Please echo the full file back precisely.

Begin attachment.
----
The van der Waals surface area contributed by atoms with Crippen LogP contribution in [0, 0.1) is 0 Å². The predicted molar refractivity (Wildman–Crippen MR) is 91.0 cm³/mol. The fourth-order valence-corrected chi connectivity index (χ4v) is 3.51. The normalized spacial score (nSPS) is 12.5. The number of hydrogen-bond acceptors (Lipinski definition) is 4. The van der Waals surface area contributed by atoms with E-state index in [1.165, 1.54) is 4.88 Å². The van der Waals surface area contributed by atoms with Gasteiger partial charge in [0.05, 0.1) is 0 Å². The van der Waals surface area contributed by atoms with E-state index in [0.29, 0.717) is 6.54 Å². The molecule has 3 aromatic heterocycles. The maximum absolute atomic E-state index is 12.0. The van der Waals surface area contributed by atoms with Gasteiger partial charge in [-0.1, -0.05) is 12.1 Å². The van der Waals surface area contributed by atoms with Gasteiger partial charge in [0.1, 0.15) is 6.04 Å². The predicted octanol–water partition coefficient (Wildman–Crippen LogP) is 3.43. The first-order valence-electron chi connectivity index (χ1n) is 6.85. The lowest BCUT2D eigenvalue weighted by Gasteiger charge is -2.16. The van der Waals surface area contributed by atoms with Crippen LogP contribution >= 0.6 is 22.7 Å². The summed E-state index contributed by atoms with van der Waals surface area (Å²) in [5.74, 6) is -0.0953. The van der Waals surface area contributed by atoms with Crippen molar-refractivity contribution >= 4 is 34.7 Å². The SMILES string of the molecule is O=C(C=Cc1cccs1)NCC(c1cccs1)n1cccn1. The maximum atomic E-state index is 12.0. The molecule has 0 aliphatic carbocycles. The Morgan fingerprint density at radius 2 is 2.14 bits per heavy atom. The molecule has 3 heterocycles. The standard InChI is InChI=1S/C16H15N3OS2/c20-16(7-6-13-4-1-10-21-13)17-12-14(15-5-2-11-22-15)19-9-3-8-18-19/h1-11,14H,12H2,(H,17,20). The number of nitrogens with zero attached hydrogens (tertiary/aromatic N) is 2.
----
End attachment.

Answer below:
The van der Waals surface area contributed by atoms with Crippen LogP contribution in [0, 0.1) is 0 Å². The predicted molar refractivity (Wildman–Crippen MR) is 91.0 cm³/mol. The fourth-order valence-corrected chi connectivity index (χ4v) is 3.51. The normalized spacial score (nSPS) is 12.5. The number of hydrogen-bond acceptors (Lipinski definition) is 4. The van der Waals surface area contributed by atoms with E-state index in [1.165, 1.54) is 4.88 Å². The van der Waals surface area contributed by atoms with Gasteiger partial charge in [0.05, 0.1) is 0 Å². The van der Waals surface area contributed by atoms with E-state index in [0.29, 0.717) is 6.54 Å². The molecule has 3 aromatic heterocycles. The maximum absolute atomic E-state index is 12.0. The van der Waals surface area contributed by atoms with Gasteiger partial charge in [-0.1, -0.05) is 12.1 Å². The van der Waals surface area contributed by atoms with Gasteiger partial charge in [0.1, 0.15) is 6.04 Å². The predicted octanol–water partition coefficient (Wildman–Crippen LogP) is 3.43. The first-order valence-electron chi connectivity index (χ1n) is 6.85. The lowest BCUT2D eigenvalue weighted by Gasteiger charge is -2.16. The van der Waals surface area contributed by atoms with Crippen LogP contribution >= 0.6 is 22.7 Å². The summed E-state index contributed by atoms with van der Waals surface area (Å²) in [5.74, 6) is -0.0953. The van der Waals surface area contributed by atoms with Crippen molar-refractivity contribution >= 4 is 34.7 Å². The SMILES string of the molecule is O=C(C=Cc1cccs1)NCC(c1cccs1)n1cccn1. The maximum atomic E-state index is 12.0. The molecule has 0 aliphatic carbocycles. The Morgan fingerprint density at radius 2 is 2.14 bits per heavy atom. The molecule has 3 heterocycles. The standard InChI is InChI=1S/C16H15N3OS2/c20-16(7-6-13-4-1-10-21-13)17-12-14(15-5-2-11-22-15)19-9-3-8-18-19/h1-11,14H,12H2,(H,17,20). The number of nitrogens with zero attached hydrogens (tertiary/aromatic N) is 2.